Incumbent mayor wins second term in Ginowan
In a closely watched election, incumbent 51-year-old Atsushi Sakima won a second term in the office against his sole challenger 63-year-old former senior prefecture official Keiichiro Shimura on Sunday.
The ballots were counted on the same day, and Sakima was re-elected with 27,668 votes against his opponent’s 21,811 votes. Shimura who had the support Okinawa Governor Takeshi Onaga lost by 5,857. The turnout in the election was 68.72 %, and increase of 4.82 points compared to the previous election.
Officials of Prime Minister Shinzo Abe’s administration paid close attention to the election, because it was largely seen revolving around the MCAS Futenma relocation issue, and Sakima’s win is expected to give the Abe administration a strong push forward with the relocation project.
Regarding the base relocation and construction in Henoko, Nago City, Sakima did not clearly address the matter in his election campaign, but said only that he wants the base out of his city as soon as possible. Instead he concentrated more on stressing his four-year-performance in the office and economic policy.
In his campaign Shimura also promised to push the air station out of the city, but insisted that it must be moved out of the prefecture altogether. He made the relocation issue the center of his campaign, and earned the backing of the governor and ruling parties in the prefectural assembly.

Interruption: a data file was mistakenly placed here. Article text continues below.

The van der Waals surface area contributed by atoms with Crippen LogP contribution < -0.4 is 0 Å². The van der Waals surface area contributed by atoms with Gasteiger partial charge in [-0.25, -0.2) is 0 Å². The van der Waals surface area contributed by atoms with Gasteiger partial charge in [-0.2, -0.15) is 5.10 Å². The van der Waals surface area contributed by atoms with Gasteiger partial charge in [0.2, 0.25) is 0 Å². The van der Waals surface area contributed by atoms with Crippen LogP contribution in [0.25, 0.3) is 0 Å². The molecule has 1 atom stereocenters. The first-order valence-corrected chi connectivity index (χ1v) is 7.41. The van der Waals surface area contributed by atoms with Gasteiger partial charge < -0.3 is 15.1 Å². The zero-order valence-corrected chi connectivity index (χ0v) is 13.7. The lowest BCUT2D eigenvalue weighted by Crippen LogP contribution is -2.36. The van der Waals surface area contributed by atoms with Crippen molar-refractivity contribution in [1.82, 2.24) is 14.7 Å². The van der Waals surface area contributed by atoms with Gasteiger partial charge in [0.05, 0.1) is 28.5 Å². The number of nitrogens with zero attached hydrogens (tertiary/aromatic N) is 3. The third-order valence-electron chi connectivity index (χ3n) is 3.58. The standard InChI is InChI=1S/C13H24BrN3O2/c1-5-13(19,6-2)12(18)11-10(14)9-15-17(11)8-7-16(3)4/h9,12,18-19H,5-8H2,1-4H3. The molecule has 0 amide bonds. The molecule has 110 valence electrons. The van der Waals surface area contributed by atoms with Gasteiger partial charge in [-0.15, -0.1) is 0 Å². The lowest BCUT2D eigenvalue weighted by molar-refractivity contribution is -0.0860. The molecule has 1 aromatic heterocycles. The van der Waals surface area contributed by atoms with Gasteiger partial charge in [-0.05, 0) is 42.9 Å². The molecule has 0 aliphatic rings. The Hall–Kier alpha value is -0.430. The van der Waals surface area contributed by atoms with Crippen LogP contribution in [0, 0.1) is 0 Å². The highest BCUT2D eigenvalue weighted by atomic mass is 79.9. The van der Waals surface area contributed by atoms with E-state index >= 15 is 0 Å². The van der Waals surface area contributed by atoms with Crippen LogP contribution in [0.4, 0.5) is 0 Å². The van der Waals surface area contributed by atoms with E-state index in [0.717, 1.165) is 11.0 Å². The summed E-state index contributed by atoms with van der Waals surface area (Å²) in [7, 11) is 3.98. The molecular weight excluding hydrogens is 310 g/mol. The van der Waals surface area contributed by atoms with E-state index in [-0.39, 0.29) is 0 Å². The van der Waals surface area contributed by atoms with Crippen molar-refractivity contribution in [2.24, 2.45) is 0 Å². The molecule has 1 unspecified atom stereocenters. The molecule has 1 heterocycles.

Sakima’s campaign obviously hit closer to home with Ginowan residents, who thus gave their blessings to his policies. To boost Sakima’s chances, the Abe government had made promises of bigger budgets for the prefecture and the city, backing for a plan to attract a Disney resort to Futenma land once the base is moved, and money for special projects within the city.
Japanese government officials welcomed the reelection of Sakima on Monday.
Chief Cabinet Secretary Yoshihide Suga stated in Tokyo that, “Local citizens seem to have taken into account various factors to make this decision. This shows the phrase, ‘All Okinawa,’ is a far cry from the local reality.” ‘All Okinawa’ refers to the catch phrase opponents of the relocation plan use to characterize their movement that is made up of opposition parties, local civic groups, companies and labor unions who oppose the relocation and construction at Henoko.
The Ginowan election result is the first loss for Governor Onaga and ‘All Okinawa’ grouping since the prefectural gubernatorial race in 2014. The loss is expected to affect the Okinawa prefectural assembly members’ election race in June and the Upper House election in July.
Prime Minister Abe has regarded the mayoral race as a prelude to the House of Councillors election, and reportedly told an LDP executive after Sakima’s victory was imminent that, “This victory means a lot.”
After the election loss, Governor Onaga, told reporters that “There is no change” to his campaign to block the current Futenma relocation plan. “I will maintain the stance I have taken so far and will deal with the issue as a key policy challenge for the prefecture,” Onaga stated.